Secure the single thread to the fabric, using a No. 9 or 10 crewel embroidery needle.  Then start trailing. 

Tips on trailing - 
  • Make sure there is always some tension on the core thread.  I am right handed, so I use my left hand to hold the core thread, whilst I stitch with my right.  Whatever works for you!
  • Bring the needle up on the design line, oversewing over the core thread, taking the needle back down on the design line.  Completely cover the core thread, encasing it.  No core thread should show.
  • When I bring the needle up - I move the core thread to the side so I know I am bringing the needle up on the line.
  • When I take the needle back into the fabric - I move the core thread in the opposite direction so I can see the design line.
  • All the time, I am holding and keeping tension on the core thread.  This keeps the line of trailing very fine.
  • Don't forget to keep good tension on the single couching thread too!
  • Finally, ensure your working thread retains its sheen.  Finish and start a new thread if it looks worn as it travels through the fabric many times.
This technique looks great when worked well, but may take a little time requiring some practice.  My advice would be to take your time and not to rush it.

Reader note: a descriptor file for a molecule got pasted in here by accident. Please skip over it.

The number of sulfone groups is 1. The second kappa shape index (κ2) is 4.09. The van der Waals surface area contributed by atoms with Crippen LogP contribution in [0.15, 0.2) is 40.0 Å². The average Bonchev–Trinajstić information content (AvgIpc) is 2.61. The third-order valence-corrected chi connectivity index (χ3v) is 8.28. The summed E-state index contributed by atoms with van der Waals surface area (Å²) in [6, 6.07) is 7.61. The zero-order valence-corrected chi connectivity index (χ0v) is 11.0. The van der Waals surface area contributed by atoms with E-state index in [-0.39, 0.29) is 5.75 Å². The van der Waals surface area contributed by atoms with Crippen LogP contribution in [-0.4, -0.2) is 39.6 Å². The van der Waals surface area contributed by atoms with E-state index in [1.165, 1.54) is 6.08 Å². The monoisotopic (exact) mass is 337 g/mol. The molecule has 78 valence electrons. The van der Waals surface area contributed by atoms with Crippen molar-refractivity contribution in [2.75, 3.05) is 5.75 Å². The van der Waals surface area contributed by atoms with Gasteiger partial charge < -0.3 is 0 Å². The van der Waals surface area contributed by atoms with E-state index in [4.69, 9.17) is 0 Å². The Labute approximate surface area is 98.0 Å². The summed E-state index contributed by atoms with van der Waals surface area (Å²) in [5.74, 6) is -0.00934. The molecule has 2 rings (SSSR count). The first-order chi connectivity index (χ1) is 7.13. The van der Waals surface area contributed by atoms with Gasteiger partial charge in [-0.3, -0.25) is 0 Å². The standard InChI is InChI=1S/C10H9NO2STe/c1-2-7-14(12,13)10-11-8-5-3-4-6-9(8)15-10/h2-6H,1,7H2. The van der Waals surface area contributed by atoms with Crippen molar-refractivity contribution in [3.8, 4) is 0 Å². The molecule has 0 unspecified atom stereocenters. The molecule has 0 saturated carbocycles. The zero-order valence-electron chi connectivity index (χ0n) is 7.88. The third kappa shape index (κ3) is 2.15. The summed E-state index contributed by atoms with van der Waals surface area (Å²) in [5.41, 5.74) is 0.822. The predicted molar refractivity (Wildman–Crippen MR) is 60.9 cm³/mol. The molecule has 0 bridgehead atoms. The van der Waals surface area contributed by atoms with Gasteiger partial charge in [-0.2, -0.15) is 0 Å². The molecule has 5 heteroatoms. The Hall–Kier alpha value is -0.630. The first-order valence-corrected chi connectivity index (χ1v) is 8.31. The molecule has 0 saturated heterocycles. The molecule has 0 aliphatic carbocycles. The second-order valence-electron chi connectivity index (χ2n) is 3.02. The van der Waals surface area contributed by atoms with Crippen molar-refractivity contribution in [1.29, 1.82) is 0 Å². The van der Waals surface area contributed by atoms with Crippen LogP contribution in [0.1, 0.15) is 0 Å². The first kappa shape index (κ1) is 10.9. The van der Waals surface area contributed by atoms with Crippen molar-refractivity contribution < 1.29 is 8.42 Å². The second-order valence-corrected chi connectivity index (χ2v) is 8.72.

Next post will show you what to do when you come to the end of the first line of trailing. 

Apologies for not blogging sooner.  I mentioned in a previous post that I may have a slow start as I have an enormous amount of work and responsibility, but I hope to work on this over the festive period, when I am less in demand and hope complete it 'very soon' before my next term of teaching begins to take hold. 

Thanks for your patience if you have been waiting.

Saturday, 29 November 2014

Crathorne Bug - completing block shading

bringing the needle up just inside the previous block

taking the needle down just over the line of the next block

taper stitches at the sides to fit the shape

split stitch the final block, by bringing the needle up in the previous stitch


All using one stranded of stranded cotton, pale colour DMC 822; pale blue DMC 927; mid blue DMC 926; dark blue DMC 376, and a number 9 crewel embroidery needle.